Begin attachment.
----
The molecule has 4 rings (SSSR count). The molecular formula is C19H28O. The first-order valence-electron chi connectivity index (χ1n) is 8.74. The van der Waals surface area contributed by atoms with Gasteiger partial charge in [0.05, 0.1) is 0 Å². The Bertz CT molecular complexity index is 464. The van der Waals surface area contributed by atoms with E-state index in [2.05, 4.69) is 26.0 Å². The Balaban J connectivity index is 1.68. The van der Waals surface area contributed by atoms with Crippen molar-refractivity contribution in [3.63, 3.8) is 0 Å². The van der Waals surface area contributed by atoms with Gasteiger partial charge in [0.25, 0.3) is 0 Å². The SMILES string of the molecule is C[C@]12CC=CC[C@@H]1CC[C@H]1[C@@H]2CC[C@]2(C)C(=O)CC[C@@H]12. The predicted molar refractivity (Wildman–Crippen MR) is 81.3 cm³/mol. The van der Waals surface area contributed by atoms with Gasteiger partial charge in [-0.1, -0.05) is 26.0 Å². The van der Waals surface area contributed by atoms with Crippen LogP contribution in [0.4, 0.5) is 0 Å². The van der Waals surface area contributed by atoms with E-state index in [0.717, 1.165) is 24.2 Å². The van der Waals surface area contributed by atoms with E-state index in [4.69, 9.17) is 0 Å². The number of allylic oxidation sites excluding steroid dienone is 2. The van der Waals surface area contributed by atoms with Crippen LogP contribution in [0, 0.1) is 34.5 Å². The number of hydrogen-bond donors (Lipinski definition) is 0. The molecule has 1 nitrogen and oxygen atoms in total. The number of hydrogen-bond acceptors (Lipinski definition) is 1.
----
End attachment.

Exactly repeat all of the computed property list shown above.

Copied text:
The molecule has 4 rings (SSSR count). The molecular formula is C19H28O. The first-order valence-electron chi connectivity index (χ1n) is 8.74. The van der Waals surface area contributed by atoms with Gasteiger partial charge in [0.05, 0.1) is 0 Å². The Bertz CT molecular complexity index is 464. The van der Waals surface area contributed by atoms with E-state index in [2.05, 4.69) is 26.0 Å². The Balaban J connectivity index is 1.68. The van der Waals surface area contributed by atoms with Crippen molar-refractivity contribution in [3.63, 3.8) is 0 Å². The van der Waals surface area contributed by atoms with Gasteiger partial charge in [0.25, 0.3) is 0 Å². The SMILES string of the molecule is C[C@]12CC=CC[C@@H]1CC[C@H]1[C@@H]2CC[C@]2(C)C(=O)CC[C@@H]12. The predicted molar refractivity (Wildman–Crippen MR) is 81.3 cm³/mol. The van der Waals surface area contributed by atoms with Gasteiger partial charge in [-0.1, -0.05) is 26.0 Å². The van der Waals surface area contributed by atoms with Crippen LogP contribution in [0.4, 0.5) is 0 Å². The van der Waals surface area contributed by atoms with E-state index in [0.717, 1.165) is 24.2 Å². The van der Waals surface area contributed by atoms with E-state index in [4.69, 9.17) is 0 Å². The number of allylic oxidation sites excluding steroid dienone is 2. The van der Waals surface area contributed by atoms with Crippen LogP contribution in [0, 0.1) is 34.5 Å². The number of hydrogen-bond donors (Lipinski definition) is 0. The molecule has 1 nitrogen and oxygen atoms in total. The number of hydrogen-bond acceptors (Lipinski definition) is 1.